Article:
From a raconteur that brings oral traditions to life, Rodel Tapaya has turned into a chronicler of countryside vistas. In this latest body of work that make up Memory Landscapes, Rodel’s exhibit at The Drawing Room in Makati, he moves away from his narrations of forgotten Philippine folk tales. Instead of regaling us with the fantastic creatures that people his visual narratives, he invites us to witness the panorama that surrounds his Bulacan home.
Rodel imbues his landscapes with a mystical, eerie, air. For this series, he starts with a dark base of chrome and black underpaint, the ground from which he piles on layers of brighter, lighter colors. In the manner of British artist Peter Doig, he creates tapestries that feel almost abstract, where lines blur into a nearly indistinct mass of tangled drips. This stylistic shift extends to how Rodel renders his figures. Here, they flit through his paintings like ghostly apparitions, like the misty shadows that dart through our consciousness as we dream. He paints his figures in hazy, blurry clumps of mostly white and gray; they seem like pasted paper cutouts that belong to a different plane, but somehow blend into the landscape.
Witness the celebration that goes on in Dancing In The Moonlight. Yellow pools of light twisted amongst brambles of midnight blues and browns serve as the backdrop to couples clasped in close embrace. With Rodel’s treatment, you could almost imagine that you stumbled on a wedding, perhaps of goblins or changelings, otherworldly creatures that populate an enchanted forest, rather than a fiesta in the backfields of Hagonoy. A benign banca ride through fish pens in Passing By The Calm Waters feels more like a glimpse of the mythical Charon rowing down the River Styx. The calesa traversing a country lane of The Road Less Traveled seems like a sighting of a ghostly gallop through overgrown foliage. Even the innocuous activity of gathering flowers in a field dotted with fireflies takes on a spectral atmosphere. What is that creature that grasps a bunch of marguerites in Fireflies Season?
The 30-year-old Rodel moved to Bulacan in 2008 after marrying fellow artist Marina Cruz. They built a studio next to the house where Marina grew up. The two, both self-effacing and unfailingly polite, are considered one of the power couples of the current contemporary arts scene. Their list of sold out solo exhibits, plus Philippine Art Awards and Ateneo Art Awards appearances, attest to their critical and commercial successes. Earlier this year, they mounted a two-person show at the Ark Galerie in Jakarta.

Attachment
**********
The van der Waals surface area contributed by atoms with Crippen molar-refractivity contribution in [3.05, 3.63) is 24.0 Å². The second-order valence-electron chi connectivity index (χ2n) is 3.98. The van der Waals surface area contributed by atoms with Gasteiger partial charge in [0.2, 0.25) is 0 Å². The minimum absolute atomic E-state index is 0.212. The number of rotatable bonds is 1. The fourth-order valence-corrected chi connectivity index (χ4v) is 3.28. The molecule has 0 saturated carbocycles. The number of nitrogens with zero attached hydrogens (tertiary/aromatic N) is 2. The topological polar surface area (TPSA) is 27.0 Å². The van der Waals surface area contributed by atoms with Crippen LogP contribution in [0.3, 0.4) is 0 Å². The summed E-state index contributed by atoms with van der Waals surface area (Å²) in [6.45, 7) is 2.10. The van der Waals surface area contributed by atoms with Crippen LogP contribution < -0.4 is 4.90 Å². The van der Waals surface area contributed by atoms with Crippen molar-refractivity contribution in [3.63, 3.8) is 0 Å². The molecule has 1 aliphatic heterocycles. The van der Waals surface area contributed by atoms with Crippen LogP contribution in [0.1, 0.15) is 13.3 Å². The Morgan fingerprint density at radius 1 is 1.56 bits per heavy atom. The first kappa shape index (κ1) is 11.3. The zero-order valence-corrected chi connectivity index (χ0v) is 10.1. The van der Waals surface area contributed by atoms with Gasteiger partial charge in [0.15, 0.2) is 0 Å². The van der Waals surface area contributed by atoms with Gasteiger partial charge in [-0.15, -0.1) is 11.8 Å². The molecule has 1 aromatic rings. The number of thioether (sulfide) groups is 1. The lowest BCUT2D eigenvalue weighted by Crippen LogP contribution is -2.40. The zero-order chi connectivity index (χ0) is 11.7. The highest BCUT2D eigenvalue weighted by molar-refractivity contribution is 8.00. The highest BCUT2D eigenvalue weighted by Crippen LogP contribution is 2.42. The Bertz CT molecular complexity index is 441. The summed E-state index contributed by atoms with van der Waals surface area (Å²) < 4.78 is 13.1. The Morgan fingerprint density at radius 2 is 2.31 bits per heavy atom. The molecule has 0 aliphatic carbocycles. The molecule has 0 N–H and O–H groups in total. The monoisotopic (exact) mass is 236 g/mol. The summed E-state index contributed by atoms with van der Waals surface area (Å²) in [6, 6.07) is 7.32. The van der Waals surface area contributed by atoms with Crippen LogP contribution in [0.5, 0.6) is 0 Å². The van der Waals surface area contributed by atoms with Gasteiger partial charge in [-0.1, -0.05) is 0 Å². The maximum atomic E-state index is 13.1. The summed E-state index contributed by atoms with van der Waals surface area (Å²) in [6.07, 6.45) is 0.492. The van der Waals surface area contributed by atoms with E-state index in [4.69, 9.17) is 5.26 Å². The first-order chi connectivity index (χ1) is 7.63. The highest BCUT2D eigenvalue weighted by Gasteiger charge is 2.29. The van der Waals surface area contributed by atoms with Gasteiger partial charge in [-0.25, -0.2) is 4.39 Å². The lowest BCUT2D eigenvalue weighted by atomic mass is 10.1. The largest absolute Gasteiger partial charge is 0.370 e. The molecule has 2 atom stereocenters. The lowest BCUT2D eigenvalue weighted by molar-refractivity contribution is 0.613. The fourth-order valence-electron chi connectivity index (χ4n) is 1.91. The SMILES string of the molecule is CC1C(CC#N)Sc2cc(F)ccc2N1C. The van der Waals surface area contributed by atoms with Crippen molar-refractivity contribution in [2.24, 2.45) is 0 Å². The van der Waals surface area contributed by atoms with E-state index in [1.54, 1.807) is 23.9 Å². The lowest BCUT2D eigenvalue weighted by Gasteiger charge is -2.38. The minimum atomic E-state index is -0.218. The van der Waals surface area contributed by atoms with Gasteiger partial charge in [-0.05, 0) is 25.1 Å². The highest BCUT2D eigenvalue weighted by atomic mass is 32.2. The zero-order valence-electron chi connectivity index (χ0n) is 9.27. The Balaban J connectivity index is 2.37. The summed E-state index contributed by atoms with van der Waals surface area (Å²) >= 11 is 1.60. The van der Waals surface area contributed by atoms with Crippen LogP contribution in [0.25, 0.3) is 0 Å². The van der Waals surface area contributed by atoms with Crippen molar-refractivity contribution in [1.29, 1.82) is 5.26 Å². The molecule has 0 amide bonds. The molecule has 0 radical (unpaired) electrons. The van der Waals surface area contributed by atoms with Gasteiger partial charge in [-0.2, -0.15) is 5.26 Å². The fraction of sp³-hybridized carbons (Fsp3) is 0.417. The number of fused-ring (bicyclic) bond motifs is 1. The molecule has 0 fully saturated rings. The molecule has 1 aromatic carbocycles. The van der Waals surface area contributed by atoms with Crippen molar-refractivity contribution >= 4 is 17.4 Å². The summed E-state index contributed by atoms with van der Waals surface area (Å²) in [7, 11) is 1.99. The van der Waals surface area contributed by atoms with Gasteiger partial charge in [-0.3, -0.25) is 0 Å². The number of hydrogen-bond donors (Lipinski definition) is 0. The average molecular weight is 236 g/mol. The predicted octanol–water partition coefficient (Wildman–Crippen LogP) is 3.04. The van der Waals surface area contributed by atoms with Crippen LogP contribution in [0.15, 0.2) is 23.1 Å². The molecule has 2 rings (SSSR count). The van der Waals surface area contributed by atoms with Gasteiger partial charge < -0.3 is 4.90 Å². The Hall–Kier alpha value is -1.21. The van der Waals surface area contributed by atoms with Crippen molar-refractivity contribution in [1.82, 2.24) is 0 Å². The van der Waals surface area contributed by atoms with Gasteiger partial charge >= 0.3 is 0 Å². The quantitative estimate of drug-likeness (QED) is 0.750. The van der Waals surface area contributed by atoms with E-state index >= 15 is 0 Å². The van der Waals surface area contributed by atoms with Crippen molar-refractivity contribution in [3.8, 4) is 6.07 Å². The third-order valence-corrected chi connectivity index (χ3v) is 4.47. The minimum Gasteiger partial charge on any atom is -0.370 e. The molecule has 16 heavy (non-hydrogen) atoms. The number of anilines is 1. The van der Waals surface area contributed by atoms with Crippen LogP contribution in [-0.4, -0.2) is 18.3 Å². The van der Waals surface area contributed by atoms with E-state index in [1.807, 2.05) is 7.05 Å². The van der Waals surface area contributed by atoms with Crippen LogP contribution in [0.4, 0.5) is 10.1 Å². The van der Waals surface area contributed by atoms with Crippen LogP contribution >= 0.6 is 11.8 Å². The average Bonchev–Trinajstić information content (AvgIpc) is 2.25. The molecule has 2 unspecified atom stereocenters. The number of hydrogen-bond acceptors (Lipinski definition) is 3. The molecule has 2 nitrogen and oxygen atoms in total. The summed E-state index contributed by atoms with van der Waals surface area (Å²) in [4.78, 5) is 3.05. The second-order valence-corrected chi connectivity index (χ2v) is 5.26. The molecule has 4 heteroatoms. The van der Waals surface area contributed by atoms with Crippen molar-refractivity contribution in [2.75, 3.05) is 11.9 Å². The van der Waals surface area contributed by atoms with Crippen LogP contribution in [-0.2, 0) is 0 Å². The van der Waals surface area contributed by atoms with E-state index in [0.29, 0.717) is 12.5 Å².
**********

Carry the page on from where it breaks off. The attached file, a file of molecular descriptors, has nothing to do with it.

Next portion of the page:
Rodel himself has just come off a busy year. Last June, he made his Beijing debut with Mythical Roots at the SOKA Art Center. In November, the Singapore Art Museum invited him to participate in Thrice Upon A Time, a special exhibit to celebrate 40 years of bilateral relations between the Philippines and Singapore. He also remains a favorite in the Southeast Asian auction circuit. His pieces command respectable prices from both Sotheby’s and Christie’s clientele.
Before his marriage, Rodel worked out of a cramped studio on busy Maginhawa Street at UP Teachers Village, just off Diliman. His earliest paintings reveled in this urban setting. He caricatured characters in this neighborhood: the beer garden habitué, the local gossip, the Wowowee hopeful. When he relocated, he admits to an initial disconcertment at the change in his surroundings. “Siyempre, mahirap mag-adjust. Malayo ang mall. Mabagal ang buhay. Pero natuto na din ako.”
Because they live next to salt beds and fishing grounds that overflow when the tide comes in, Rodel has learned to read moon charts. He rediscovered Filipino traditions and his love for local legends. He started to enjoy his proximity to nature, to live with the quiet. And his art has followed suit.
“For this show, nag-enjoy lang ako sa process”, Rodel reveals. He luxuriated in applying stroke upon stroke to canvas. He relished the rhythm required to put his pieces together. For those of us who have followed Rodel’s career, the show brings another facet to his body of work, another exciting iteration. The pieces beg us to come closer, to scrutinize the details indiscernible from the photographs: the furious brushwork, the scratches that reveal color underneath.
“There is something more primal about painting”, Peter Doig has been quoted as saying. Rodel Tapaya Garcia will definitely agree.
Memory Landscapes runs from 22 May to 14 June 2010 at The Drawing Room Contemporary Art, 1007 Metropolitan Ave, Metrostar Bldg, Makati City. Phone (632)897-7877 or visit http://www.rodeltapaya.com or visit http://www.drawingroomgallery.com
This post has been reworked from an article in the May 2010 issue of Rogue magazine. Check out http://www.rogue.ph